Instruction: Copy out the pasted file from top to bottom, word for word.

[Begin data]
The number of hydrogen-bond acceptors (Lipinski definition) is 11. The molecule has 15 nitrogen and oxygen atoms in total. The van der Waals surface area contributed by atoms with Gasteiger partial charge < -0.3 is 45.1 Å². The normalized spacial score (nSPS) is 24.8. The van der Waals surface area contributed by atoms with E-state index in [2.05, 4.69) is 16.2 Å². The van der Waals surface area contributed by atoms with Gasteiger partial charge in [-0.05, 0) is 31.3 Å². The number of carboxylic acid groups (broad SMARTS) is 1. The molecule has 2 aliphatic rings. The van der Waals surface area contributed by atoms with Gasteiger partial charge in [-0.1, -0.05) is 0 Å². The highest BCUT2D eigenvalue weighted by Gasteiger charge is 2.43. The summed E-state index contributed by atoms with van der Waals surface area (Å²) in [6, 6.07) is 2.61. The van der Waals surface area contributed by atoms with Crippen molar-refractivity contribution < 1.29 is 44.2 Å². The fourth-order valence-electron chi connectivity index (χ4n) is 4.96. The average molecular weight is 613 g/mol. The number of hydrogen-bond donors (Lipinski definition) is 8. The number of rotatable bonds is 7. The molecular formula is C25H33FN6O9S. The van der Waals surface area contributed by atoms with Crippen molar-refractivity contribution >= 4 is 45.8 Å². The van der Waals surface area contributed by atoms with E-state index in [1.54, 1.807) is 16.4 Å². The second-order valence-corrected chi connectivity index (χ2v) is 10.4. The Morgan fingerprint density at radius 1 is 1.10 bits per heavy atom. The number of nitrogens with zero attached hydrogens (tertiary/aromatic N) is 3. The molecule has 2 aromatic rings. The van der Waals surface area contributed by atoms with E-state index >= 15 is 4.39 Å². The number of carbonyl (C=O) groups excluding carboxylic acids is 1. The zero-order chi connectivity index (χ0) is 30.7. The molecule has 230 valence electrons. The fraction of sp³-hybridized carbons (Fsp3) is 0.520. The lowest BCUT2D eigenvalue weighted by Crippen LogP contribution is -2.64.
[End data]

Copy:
The number of hydrogen-bond acceptors (Lipinski definition) is 11. The molecule has 15 nitrogen and oxygen atoms in total. The van der Waals surface area contributed by atoms with Gasteiger partial charge < -0.3 is 45.1 Å². The normalized spacial score (nSPS) is 24.8. The van der Waals surface area contributed by atoms with E-state index in [2.05, 4.69) is 16.2 Å². The van der Waals surface area contributed by atoms with Gasteiger partial charge in [-0.05, 0) is 31.3 Å². The number of carboxylic acid groups (broad SMARTS) is 1. The molecule has 2 aliphatic rings. The van der Waals surface area contributed by atoms with Gasteiger partial charge in [-0.1, -0.05) is 0 Å². The highest BCUT2D eigenvalue weighted by Gasteiger charge is 2.43. The summed E-state index contributed by atoms with van der Waals surface area (Å²) in [6, 6.07) is 2.61. The van der Waals surface area contributed by atoms with Crippen molar-refractivity contribution < 1.29 is 44.2 Å². The fourth-order valence-electron chi connectivity index (χ4n) is 4.96. The average molecular weight is 613 g/mol. The number of hydrogen-bond donors (Lipinski definition) is 8. The number of rotatable bonds is 7. The molecular formula is C25H33FN6O9S. The van der Waals surface area contributed by atoms with Crippen molar-refractivity contribution >= 4 is 45.8 Å². The van der Waals surface area contributed by atoms with E-state index in [1.54, 1.807) is 16.4 Å². The second-order valence-corrected chi connectivity index (χ2v) is 10.4. The Morgan fingerprint density at radius 1 is 1.10 bits per heavy atom. The number of nitrogens with zero attached hydrogens (tertiary/aromatic N) is 3. The molecule has 2 aromatic rings. The van der Waals surface area contributed by atoms with E-state index >= 15 is 4.39 Å². The number of carbonyl (C=O) groups excluding carboxylic acids is 1. The zero-order chi connectivity index (χ0) is 30.7. The molecule has 230 valence electrons. The fraction of sp³-hybridized carbons (Fsp3) is 0.520. The lowest BCUT2D eigenvalue weighted by Crippen LogP contribution is -2.64.